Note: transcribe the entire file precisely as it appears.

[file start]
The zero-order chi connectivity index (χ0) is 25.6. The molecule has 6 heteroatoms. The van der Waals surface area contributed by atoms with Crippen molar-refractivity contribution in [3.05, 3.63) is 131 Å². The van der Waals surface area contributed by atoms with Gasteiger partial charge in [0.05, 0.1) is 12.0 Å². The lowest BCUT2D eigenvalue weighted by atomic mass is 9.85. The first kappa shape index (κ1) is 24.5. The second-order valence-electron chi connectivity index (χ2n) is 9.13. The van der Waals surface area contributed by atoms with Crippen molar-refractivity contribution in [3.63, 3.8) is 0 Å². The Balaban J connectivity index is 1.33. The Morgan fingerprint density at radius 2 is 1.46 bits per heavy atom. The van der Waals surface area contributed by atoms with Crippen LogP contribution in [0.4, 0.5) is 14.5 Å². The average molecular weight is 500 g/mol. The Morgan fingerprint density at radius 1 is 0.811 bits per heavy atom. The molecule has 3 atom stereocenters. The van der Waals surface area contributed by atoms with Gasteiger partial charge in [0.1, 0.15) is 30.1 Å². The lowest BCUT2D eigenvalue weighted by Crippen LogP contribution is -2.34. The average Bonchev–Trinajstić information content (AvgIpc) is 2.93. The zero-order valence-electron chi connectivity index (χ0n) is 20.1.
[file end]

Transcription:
The zero-order chi connectivity index (χ0) is 25.6. The molecule has 6 heteroatoms. The van der Waals surface area contributed by atoms with Crippen molar-refractivity contribution in [3.05, 3.63) is 131 Å². The van der Waals surface area contributed by atoms with Gasteiger partial charge in [0.05, 0.1) is 12.0 Å². The lowest BCUT2D eigenvalue weighted by atomic mass is 9.85. The first kappa shape index (κ1) is 24.5. The second-order valence-electron chi connectivity index (χ2n) is 9.13. The van der Waals surface area contributed by atoms with Crippen molar-refractivity contribution in [3.63, 3.8) is 0 Å². The Balaban J connectivity index is 1.33. The Morgan fingerprint density at radius 2 is 1.46 bits per heavy atom. The van der Waals surface area contributed by atoms with Crippen LogP contribution in [0.4, 0.5) is 14.5 Å². The average molecular weight is 500 g/mol. The Morgan fingerprint density at radius 1 is 0.811 bits per heavy atom. The molecule has 3 atom stereocenters. The van der Waals surface area contributed by atoms with Gasteiger partial charge in [0.1, 0.15) is 30.1 Å². The lowest BCUT2D eigenvalue weighted by Crippen LogP contribution is -2.34. The average Bonchev–Trinajstić information content (AvgIpc) is 2.93. The zero-order valence-electron chi connectivity index (χ0n) is 20.1.